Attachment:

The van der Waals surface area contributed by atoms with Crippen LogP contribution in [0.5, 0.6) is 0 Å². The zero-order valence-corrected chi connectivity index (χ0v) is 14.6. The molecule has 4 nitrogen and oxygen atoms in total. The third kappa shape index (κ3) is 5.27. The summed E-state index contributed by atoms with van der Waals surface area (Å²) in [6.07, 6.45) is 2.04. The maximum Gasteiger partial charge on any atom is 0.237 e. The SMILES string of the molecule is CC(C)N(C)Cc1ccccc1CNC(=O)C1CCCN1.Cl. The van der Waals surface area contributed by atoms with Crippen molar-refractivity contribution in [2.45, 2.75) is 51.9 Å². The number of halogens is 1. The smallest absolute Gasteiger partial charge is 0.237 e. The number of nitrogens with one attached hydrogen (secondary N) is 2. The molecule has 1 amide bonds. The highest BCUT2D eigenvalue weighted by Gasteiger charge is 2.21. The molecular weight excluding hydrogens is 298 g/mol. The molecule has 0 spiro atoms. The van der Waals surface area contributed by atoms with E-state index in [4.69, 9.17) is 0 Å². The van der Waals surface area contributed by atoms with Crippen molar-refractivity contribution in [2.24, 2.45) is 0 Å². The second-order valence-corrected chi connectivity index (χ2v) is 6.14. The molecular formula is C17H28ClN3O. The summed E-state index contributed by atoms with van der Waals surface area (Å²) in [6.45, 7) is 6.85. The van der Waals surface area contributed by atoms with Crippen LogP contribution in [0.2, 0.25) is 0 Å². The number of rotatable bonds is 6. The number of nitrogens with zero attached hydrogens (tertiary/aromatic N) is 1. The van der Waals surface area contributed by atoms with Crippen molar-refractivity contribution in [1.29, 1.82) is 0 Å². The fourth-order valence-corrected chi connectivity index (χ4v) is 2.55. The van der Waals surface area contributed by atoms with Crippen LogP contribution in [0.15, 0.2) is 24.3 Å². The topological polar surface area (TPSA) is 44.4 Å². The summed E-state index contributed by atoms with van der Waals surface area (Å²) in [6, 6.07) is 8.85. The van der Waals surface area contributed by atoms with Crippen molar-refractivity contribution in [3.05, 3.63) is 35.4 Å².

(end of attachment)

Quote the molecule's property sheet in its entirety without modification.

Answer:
The van der Waals surface area contributed by atoms with Crippen LogP contribution in [0.5, 0.6) is 0 Å². The zero-order valence-corrected chi connectivity index (χ0v) is 14.6. The molecule has 4 nitrogen and oxygen atoms in total. The third kappa shape index (κ3) is 5.27. The summed E-state index contributed by atoms with van der Waals surface area (Å²) in [6.07, 6.45) is 2.04. The maximum Gasteiger partial charge on any atom is 0.237 e. The SMILES string of the molecule is CC(C)N(C)Cc1ccccc1CNC(=O)C1CCCN1.Cl. The van der Waals surface area contributed by atoms with Crippen molar-refractivity contribution in [2.45, 2.75) is 51.9 Å². The number of halogens is 1. The smallest absolute Gasteiger partial charge is 0.237 e. The number of nitrogens with one attached hydrogen (secondary N) is 2. The molecule has 1 amide bonds. The highest BCUT2D eigenvalue weighted by Gasteiger charge is 2.21. The molecular weight excluding hydrogens is 298 g/mol. The molecule has 0 spiro atoms. The van der Waals surface area contributed by atoms with E-state index in [4.69, 9.17) is 0 Å². The van der Waals surface area contributed by atoms with Crippen molar-refractivity contribution in [2.24, 2.45) is 0 Å². The second-order valence-corrected chi connectivity index (χ2v) is 6.14. The molecular formula is C17H28ClN3O. The summed E-state index contributed by atoms with van der Waals surface area (Å²) in [6.45, 7) is 6.85. The van der Waals surface area contributed by atoms with Crippen LogP contribution in [0.2, 0.25) is 0 Å². The number of rotatable bonds is 6. The number of nitrogens with zero attached hydrogens (tertiary/aromatic N) is 1. The van der Waals surface area contributed by atoms with Crippen molar-refractivity contribution in [1.29, 1.82) is 0 Å². The fourth-order valence-corrected chi connectivity index (χ4v) is 2.55. The van der Waals surface area contributed by atoms with Crippen LogP contribution in [0.15, 0.2) is 24.3 Å². The topological polar surface area (TPSA) is 44.4 Å². The summed E-state index contributed by atoms with van der Waals surface area (Å²) in [6, 6.07) is 8.85. The van der Waals surface area contributed by atoms with Crippen molar-refractivity contribution in [3.05, 3.63) is 35.4 Å².